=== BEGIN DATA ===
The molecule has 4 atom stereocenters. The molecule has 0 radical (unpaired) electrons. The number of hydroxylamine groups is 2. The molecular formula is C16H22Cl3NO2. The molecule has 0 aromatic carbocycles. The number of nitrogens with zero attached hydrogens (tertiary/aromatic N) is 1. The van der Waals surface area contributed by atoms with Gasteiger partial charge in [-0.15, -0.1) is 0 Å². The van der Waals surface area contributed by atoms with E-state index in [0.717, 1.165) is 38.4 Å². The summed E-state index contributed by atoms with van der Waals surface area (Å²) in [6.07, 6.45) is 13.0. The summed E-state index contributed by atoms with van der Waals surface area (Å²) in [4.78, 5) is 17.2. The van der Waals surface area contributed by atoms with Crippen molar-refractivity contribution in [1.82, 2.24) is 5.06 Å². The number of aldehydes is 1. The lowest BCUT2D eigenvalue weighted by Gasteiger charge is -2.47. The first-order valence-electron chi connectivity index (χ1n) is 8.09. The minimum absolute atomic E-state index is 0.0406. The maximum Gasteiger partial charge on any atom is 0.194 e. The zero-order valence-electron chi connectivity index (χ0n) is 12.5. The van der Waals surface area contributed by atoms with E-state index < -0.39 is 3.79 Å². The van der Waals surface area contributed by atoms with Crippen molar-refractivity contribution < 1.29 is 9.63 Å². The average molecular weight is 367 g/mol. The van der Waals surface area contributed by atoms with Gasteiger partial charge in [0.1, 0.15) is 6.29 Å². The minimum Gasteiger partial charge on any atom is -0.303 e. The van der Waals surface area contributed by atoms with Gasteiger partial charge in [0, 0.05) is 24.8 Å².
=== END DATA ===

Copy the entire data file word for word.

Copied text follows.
The molecule has 4 atom stereocenters. The molecule has 0 radical (unpaired) electrons. The number of hydroxylamine groups is 2. The molecular formula is C16H22Cl3NO2. The molecule has 0 aromatic carbocycles. The number of nitrogens with zero attached hydrogens (tertiary/aromatic N) is 1. The van der Waals surface area contributed by atoms with Gasteiger partial charge in [-0.15, -0.1) is 0 Å². The van der Waals surface area contributed by atoms with E-state index in [0.717, 1.165) is 38.4 Å². The summed E-state index contributed by atoms with van der Waals surface area (Å²) in [6.07, 6.45) is 13.0. The summed E-state index contributed by atoms with van der Waals surface area (Å²) in [4.78, 5) is 17.2. The van der Waals surface area contributed by atoms with Crippen molar-refractivity contribution in [1.82, 2.24) is 5.06 Å². The number of aldehydes is 1. The lowest BCUT2D eigenvalue weighted by Gasteiger charge is -2.47. The first-order valence-electron chi connectivity index (χ1n) is 8.09. The minimum absolute atomic E-state index is 0.0406. The maximum Gasteiger partial charge on any atom is 0.194 e. The zero-order valence-electron chi connectivity index (χ0n) is 12.5. The van der Waals surface area contributed by atoms with E-state index < -0.39 is 3.79 Å². The van der Waals surface area contributed by atoms with Crippen molar-refractivity contribution < 1.29 is 9.63 Å². The average molecular weight is 367 g/mol. The van der Waals surface area contributed by atoms with Gasteiger partial charge in [0.1, 0.15) is 6.29 Å². The minimum Gasteiger partial charge on any atom is -0.303 e. The van der Waals surface area contributed by atoms with Gasteiger partial charge in [0, 0.05) is 24.8 Å².